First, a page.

July 21, 2017

#2504: Nongshim Shin Ramyun (South Korean)

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#2504: Nongshim Shin Ramyun - South Korea - The Ramen Rater - instant noodles

For awhile now, I’ve been trying to get my hands on some of this that actually is from South Korea. Thanks to Anders and his girlfriend Ji-Min, here we are! Here’s some info from Wikipedia –

Shin Ramyun/Ramyeon is a brand of instant noodle (including cup ramyeon) that is made by South Korean food company Nongshim since October, 1986. It now exports to over 100 countries, and is the highest selling instant noodle brand in South Korea.

Shin Ramyun is well popular for its spicy flavor. It is produced in two kinds: Shin Ramyun,[1] the original one, and Shin Ramyun Black,[2] which was introduced in 2011. A standard package consists of noodles, a sachet of flavoring powder (soup base), and a sachet of vegetable flakes. Shin Ramyun Black contains extra beef stock soup.

Shin Ramyun was introduced in October 1986 by Nongshim. The Nongshim R&D team came up with the idea of Sogogijanguk, a Cabbage and Beef Stew, which is one of the most popular traditional South Korean dishes.[3]

In 2015 it has risen to 28 billion units sold since its first introduction.[5] Shin Ramyun is listed on the National Brand Consumption Index (NBCI)[6] as the number 1 brand in South Korea (2012~2016) for its brand awareness and brand power.[7]

The name of Shin Ramyun is from a Chinese character Shin (), which means “spicy.” Shin Ramyun uses red and black packaging with the emphasized calligraphic word “辛”.[3] The meaning of the Chinese character is shown on the background of the package. Nongshim decided to emphasize the Chinese character Shin (辛) for their brand with a belief that a single Chinese character delivers the brand image better than written in Korean. Additionally, the character is the surname of both the founder of Nongshim and his elder brother, who started Lotte.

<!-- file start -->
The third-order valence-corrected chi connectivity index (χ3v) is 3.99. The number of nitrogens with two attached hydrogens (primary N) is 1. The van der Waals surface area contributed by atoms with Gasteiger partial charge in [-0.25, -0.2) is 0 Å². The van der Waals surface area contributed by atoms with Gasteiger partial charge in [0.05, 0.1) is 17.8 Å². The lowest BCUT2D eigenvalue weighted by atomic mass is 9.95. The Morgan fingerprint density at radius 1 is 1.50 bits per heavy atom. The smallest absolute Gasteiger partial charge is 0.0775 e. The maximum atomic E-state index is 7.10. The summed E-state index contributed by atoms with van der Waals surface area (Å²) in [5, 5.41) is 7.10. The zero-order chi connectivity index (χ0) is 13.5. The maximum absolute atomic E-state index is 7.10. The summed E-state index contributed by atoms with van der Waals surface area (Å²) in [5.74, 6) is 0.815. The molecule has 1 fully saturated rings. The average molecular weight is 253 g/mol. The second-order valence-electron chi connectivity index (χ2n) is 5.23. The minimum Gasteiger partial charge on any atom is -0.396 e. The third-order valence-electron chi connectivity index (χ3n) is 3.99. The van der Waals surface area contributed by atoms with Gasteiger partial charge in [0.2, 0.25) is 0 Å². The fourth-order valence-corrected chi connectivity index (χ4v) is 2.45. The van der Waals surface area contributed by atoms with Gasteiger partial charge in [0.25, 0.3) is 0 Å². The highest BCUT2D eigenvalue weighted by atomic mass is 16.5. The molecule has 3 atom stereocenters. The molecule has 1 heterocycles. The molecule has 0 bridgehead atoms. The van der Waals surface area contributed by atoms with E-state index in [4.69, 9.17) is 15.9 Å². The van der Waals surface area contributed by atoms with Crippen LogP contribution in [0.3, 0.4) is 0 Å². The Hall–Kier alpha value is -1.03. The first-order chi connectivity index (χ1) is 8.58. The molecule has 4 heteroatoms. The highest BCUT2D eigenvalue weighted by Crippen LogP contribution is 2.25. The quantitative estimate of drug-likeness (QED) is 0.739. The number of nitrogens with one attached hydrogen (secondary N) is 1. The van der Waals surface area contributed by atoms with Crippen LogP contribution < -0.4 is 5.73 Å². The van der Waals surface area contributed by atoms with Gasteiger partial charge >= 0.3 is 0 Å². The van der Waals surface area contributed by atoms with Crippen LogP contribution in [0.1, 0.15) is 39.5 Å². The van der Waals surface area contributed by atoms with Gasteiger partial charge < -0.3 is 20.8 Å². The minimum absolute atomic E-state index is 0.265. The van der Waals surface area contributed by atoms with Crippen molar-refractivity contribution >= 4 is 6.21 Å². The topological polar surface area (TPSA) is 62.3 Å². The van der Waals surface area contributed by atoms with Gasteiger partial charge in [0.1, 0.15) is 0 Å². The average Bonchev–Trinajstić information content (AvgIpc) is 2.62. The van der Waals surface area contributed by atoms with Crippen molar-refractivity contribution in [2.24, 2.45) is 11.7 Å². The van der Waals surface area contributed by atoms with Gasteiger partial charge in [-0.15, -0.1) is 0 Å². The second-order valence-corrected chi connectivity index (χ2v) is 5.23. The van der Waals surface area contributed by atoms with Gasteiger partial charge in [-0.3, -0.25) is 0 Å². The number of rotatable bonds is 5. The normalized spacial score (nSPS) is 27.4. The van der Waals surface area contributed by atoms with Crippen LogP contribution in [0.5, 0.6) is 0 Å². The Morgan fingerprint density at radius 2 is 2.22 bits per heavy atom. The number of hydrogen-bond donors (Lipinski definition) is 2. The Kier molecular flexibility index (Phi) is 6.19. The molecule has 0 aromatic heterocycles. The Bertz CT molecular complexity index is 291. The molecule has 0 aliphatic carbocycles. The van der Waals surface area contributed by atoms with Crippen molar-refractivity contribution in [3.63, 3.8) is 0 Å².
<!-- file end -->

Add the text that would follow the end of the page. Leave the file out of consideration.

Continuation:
As you can see, its definitely what you can call a success story. It’s probably one of the most popular instants around. Let’s check out this South Korean version!

Nongshim Shin Ramyun – South Korea

#2504: Nongshim Shin Ramyun - South Korea - The Ramen Rater - instant noodles

Here’s the back of the package (click to enlarge). Unsure whether it contains meat or not. To prepare, add noodles block and sachet contents to 550ml boiling water and cook for 4 minutes. Finally, stir and enjoy!

#2504: Nongshim Shin Ramyun - South Korea - The Ramen Rater - instant noodles

The noodle block.

#2504: Nongshim Shin Ramyun - South Korea - The Ramen Rater - instant noodles

The soup base sachet.

#2504: Nongshim Shin Ramyun - South Korea - The Ramen Rater - instant noodles

The spicy soup base.

#2504: Nongshim Shin Ramyun - South Korea - The Ramen Rater - instant noodles

The vegetables sachet.

#2504: Nongshim Shin Ramyun - South Korea - The Ramen Rater - instant noodles

A nice mix of vegetables.

Finished (click to enlarge). Added beef, spring onion and Salad Cosmo mung bean sprouts. The noodles come out really nice – a very standard ramyun – thicker and with a good chew. The broth has a spicy and beefy kind of taste, however I’m getting a lot of mushroom and a burnt kind of bitterness as well. It’s been a long time since I’ve had Shin Ramyun and honestly, I’m not too enthused. Now everyone hates me. 3.0 out of 5.0 stars. EAN bar code 8801043014809.

#2504: Nongshim Shin Ramyun - South Korea - The Ramen Rater - instant noodles

Korea Noodle Pot / Aluminum Pot 6.3″(16cm)/ Traditional HOT POT

A TV spot for the iconic product.

One thought on “#2504: Nongshim Shin Ramyun (South Korean)

  1. fish

    My Korean wife adores this stuff, as did my Korean friends in the US… I think it may just be a national pride thing though, because yeah, it’s just not amazing.

    I don’t really have a problem with the flavor, I just find it weak and boring, so I cook the noodles, almost entirely drain them, and mix in the powder. Stronger flavor, and the decent noodle texture gets to shine (it’s my go-to method for weak/boring flavor packets).

    A note, though: The wife swears by parboiling the noodles, dumping the water, then finishing with fresh water. It pulls out a lot of the excess starch. There’s certainly a difference in the resulting soup, though whether it’s a difference that’s positive for you will depend entirely on personal taste; if a clearer broth is something you prefer, it’s something to try with any brand that doesn’t cook in its own cup.

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